U.S. Pentagon: Come Meet The Sea Hunter Unmanned Vessel

The U.S. Pentagon has christened the “Sea Hunter,” its new 130-foot, unmanned vessel that will be used to help the Navy search for underwater submarines, mines, and other obstacles.

Senior officials introduced the trimaran at a special presentation in Portland, Oregon.

According to The Washington Post, the $20 million Sea Hunter vessel was developed by Leidos under the U.S. Defense Advanced Research Projects Agency (D.A.R.P.A.) and its “Anti-Submarine Warfare Continuous Trail Unmanned Vessel” program.

Sea Hunter can travel at up to 27 knots and navigate without human intervention through the most extreme water conditions, including Sea State 5. It is expected to be able to travel thousands of miles without requiring human-based navigation, thus allowing it to carry out autonomous missions for up to about a month. Sea Hunter also uses advanced software and hardware to give it “lookout” functionality for avoiding crashing into other vehicles or obstacles, and can be remotely operated in a manner similar to drones, the consumer version of which has grown tremendously in recent years.

Sea Hunter’s potential for remote maneuverability is being compared to that of drones, which continue to grow in popularity among consumers in the U.S. [Photo by Bruce Bennett/Getty Images]
Perhaps most importantly, Sea Hunter can be deployed and operated in unison as a fleet to help improve maritime security with little or no risk to human staff.

And that capability alone is what security officials believe will make Sea Hunter one of its most reliable assets under the water.

“I am absolutely salivating to see what happens [when] this baby gets down to the fleet,” said U.S. Deputy Secretary of Defense Robert Wok to Fox 12 Oregon, mirroring the sentiments of other government officials who are meeting the Sea Hunter with enthusiasm and calling it a dream years in the making.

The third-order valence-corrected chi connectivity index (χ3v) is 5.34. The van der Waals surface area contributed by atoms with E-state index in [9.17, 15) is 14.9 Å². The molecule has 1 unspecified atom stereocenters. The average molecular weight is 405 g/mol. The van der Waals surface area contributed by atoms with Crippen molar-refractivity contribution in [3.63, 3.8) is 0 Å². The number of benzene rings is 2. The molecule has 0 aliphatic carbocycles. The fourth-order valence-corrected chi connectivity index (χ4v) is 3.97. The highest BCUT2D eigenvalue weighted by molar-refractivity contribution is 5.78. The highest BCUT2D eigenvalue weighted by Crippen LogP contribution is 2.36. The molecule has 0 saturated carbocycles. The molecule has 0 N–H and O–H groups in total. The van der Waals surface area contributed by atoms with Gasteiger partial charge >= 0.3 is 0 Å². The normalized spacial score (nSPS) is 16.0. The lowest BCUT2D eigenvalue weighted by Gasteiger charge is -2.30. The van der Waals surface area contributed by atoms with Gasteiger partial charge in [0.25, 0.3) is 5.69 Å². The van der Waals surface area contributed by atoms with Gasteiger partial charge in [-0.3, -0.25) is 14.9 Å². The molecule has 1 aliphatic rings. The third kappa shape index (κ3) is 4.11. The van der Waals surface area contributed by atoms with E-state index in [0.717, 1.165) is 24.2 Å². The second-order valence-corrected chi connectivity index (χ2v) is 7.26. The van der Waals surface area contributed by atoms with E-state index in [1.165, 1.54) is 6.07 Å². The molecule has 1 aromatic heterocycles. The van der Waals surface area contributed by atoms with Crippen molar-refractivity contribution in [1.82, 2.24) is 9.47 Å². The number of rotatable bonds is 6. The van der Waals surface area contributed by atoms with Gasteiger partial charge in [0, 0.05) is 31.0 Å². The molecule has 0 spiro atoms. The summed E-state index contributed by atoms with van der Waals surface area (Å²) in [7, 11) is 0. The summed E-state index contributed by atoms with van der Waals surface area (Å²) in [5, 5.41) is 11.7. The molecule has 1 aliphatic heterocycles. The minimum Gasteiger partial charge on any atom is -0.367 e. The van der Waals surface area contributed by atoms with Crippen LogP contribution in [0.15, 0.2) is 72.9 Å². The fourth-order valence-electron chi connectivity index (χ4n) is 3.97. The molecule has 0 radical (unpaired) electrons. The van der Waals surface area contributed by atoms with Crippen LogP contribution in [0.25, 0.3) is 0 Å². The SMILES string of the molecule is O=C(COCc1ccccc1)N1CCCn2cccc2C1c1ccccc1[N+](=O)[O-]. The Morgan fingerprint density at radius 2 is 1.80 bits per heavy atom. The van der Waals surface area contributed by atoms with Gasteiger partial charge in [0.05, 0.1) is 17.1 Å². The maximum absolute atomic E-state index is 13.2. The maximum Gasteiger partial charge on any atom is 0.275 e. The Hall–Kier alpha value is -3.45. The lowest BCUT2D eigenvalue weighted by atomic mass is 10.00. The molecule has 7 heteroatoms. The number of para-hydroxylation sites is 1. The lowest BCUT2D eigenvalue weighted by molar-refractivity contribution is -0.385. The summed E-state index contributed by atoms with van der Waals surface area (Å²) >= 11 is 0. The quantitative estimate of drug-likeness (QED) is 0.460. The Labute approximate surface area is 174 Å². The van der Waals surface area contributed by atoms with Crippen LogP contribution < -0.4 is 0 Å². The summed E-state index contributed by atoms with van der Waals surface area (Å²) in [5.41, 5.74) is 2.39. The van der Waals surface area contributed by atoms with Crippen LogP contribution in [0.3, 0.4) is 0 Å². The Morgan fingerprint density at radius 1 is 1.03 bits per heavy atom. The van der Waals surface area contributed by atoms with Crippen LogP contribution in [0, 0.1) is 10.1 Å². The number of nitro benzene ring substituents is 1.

“We will always have a man, or woman in the loop, asking okay, ‘What are you seeing? Okay take the shot.’ That’s how we operate,” continued Wok, who also notes that the agency has a lot of optimism regarding the Sea Hunter. “This is a fighting ship. I intend for it to go in harm’s way, buckle up, plug in, get nasty, let’s go. This is going to be a Navy unlike any Navy in history.”

US Navy Fighter Patch
The Sea Hunter could revolutionize the way that the U.S. Navy combats submarines, potentially even putting human lives at risk at the same time. [Photo by Ian Hitchcock/Getty Images]
While Sea Hunter has yet to be actually equipped with any weapons, D.A.R.P.A. officials did tell The Washington Post that future versions could potentially meet this demand for a fighting craft.

Prior to being put into this or any other use, however, the Sea Hunter will have to meet C.O.L.R.E.G.S., or International Regulations for Preventing Collisions at Sea, specifications.

Defense officials do believe, though, that the Sea Hunter will be more than adept at passing those tests.

The news follows the 2015 launch of a 42-foot Sea Hunter prototype, which successfully completed a self-guided trip between Gulfport and Pascagoula, Mississippi.

This particular version of Sea Hunter, however, was constructed in Oregon with early testing conducted in the Columbia River. It was built with the help of Portland’s Vigor Industrial.

And for Scott Littlefield, the program manager for D.A.R.P.A.’s Anti-Submarine Warfare Continuous Trail Unmanned Vessel program, Sea Hunter’s origination in the city has made all the difference.

“Portland has great industrial abilities for ship building, especially for small things like this,” joked Littlefield. “This was a great place for [Sea Hunter] to get done.”

[Photo by PNA Rota/Getty Images]

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